According to a regulatory change proposed by the European Union Aviation Safety Agency (EASA), airliners are now allowed to carry a reduced amount of fuel required for diversions and delays, onboard.
Standard operating procedures require that airlines carry sufficient fuel on board to compensate for unforeseen circumstances such as possible diversions and delays caused due to holding pattern(s) and/or delays on approach to the destination airport or even the impossibility to land due to weather considerations or another issue.
Carrying extra fuel adds to the overall weight of an aircraft, which in turn translates to increased fuel consumption and total emissions from the flight. Any reduction in the carriage of this extra fuel would slash considerable CO2 emissions of the overall flight, thereby reducing the carbon footprint on the environment.
Touted to slash CO2 emissions by up to 3 million tons annually, which, approximately represents 1% of total European flight emissions.
According to EASA, the data on the amount of additional fuel required can be optimised, while continuing to ensure high safety levels. This can be achieved by improved risk assessments and calculations based on better data and better decision making.
The regulatory package, which consists of Regulation (EU) 2021/1296 and ED Decision 2022/005/R providing the AMC and GM, is aligned with guidance from ICAO. Additionally, these regulations will also be applicable for aircraft powered fully or partially by alternative energy sources, such as electric aircraft.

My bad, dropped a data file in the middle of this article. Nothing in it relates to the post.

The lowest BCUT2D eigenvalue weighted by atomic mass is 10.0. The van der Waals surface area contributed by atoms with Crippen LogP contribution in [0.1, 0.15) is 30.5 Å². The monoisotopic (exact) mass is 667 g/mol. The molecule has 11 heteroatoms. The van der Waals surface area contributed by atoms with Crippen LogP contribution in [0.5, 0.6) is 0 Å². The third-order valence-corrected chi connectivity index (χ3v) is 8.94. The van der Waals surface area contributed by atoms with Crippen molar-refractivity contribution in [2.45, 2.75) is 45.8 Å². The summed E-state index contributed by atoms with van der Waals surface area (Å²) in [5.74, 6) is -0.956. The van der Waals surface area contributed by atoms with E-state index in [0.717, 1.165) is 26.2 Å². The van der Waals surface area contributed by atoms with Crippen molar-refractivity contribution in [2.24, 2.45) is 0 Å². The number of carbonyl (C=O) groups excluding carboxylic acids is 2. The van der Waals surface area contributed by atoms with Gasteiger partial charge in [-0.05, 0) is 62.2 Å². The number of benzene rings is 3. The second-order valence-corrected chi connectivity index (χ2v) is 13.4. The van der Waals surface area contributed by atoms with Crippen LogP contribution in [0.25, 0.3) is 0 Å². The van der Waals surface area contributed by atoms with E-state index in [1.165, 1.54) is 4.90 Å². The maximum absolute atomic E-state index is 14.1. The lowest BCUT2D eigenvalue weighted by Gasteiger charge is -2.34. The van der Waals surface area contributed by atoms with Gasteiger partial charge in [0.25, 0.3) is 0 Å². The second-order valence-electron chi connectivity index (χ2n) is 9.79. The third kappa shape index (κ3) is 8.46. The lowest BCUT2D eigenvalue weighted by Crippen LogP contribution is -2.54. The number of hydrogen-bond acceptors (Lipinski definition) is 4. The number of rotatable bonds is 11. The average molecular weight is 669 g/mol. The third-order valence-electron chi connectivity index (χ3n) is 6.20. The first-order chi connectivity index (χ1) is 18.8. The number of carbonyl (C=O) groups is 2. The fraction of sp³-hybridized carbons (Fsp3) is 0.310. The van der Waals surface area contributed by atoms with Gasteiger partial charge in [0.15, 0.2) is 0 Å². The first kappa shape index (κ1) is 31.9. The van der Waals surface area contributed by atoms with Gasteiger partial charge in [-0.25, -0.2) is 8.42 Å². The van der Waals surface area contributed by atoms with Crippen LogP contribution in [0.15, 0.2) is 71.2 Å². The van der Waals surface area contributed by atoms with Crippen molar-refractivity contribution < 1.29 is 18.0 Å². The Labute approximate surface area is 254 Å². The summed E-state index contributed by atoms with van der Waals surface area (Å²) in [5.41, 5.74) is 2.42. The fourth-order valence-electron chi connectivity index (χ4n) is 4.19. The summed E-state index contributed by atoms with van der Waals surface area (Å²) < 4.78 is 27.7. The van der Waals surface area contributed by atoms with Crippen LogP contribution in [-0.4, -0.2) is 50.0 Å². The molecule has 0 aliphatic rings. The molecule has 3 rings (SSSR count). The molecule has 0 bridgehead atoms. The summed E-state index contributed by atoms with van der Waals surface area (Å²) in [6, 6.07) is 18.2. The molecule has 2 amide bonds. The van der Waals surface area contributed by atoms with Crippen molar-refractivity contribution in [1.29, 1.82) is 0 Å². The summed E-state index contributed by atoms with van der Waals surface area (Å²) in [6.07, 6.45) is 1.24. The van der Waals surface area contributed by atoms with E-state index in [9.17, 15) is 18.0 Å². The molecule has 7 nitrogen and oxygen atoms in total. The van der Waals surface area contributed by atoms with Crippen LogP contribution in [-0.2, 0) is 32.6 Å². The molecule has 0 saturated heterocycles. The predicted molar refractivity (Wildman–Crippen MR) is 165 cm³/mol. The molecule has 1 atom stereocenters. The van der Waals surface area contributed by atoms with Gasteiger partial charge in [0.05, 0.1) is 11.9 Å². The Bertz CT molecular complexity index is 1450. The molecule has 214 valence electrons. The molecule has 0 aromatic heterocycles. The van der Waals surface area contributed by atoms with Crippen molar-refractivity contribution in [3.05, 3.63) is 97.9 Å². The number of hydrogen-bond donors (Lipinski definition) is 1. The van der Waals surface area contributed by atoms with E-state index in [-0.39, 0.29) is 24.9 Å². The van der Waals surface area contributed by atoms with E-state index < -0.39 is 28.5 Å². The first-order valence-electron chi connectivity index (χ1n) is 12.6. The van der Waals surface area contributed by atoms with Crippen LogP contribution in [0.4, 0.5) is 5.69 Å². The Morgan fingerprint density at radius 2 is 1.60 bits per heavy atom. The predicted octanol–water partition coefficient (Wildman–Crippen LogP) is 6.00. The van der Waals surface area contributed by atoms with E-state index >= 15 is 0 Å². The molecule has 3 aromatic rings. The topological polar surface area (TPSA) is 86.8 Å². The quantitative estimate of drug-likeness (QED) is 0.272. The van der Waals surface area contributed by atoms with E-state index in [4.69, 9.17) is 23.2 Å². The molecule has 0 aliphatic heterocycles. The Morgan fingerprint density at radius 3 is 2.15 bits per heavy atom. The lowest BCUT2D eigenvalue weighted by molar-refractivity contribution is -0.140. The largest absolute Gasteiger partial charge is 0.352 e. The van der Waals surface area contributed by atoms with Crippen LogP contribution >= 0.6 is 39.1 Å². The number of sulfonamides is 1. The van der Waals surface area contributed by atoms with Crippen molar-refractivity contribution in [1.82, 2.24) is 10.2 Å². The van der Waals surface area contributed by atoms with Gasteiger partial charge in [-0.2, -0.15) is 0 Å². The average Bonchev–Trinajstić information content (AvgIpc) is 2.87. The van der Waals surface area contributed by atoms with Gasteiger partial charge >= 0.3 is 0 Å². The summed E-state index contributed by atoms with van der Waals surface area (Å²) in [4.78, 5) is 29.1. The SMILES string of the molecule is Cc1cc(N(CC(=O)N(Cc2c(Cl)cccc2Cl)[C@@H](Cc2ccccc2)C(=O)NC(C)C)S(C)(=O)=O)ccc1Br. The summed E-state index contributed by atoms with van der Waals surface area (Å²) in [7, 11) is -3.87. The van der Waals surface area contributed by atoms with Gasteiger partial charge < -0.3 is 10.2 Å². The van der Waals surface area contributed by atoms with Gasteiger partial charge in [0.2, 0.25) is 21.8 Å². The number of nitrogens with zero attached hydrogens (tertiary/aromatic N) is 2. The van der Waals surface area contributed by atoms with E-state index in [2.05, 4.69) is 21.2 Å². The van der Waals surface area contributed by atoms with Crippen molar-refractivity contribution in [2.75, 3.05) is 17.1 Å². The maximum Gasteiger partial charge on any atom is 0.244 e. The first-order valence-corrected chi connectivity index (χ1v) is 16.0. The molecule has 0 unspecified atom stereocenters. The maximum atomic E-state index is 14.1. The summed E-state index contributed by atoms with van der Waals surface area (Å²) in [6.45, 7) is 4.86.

This regulatory package is part of the overall efforts of EASA to reduce the impact of aviation on the environment. There is no reason to lift up more fuel reserve into the sky than necessary – lifting fuel burns more fuel. Most importantly, this can be done without compromising safety – the reduction is possible thanks to better assessment methods and better data which allow airlines to carry out a more precise risk assessment.Jesper Rasmussen, EASA Flight Standards Director
The new rules bring in three different fuel schemes: basic fuel scheme, fuel scheme with variations and individual fuel scheme. The transition from the current rules to the basic fuel scheme requires little additional effort from the perspective of an air operator-said EASA. It further mentioned that the other two schemes are voluntary and will take more resources to implement as those require enhanced monitoring capabilities from the airlines. Furthermore, national authorities will also have to adjust their oversight to ensure that safety levels are not compromised.
Apparently, the savings are touted to benefit long-haul flights to a greater extent. These are the flights that produce most of the CO2 emissions. According to Eurocontrol data, long-haul flights represent 6.2% of the flights but create 51.9% of the CO2 emissions.
The aforementioned regulations are expected to go on the floor by October 30, 2022.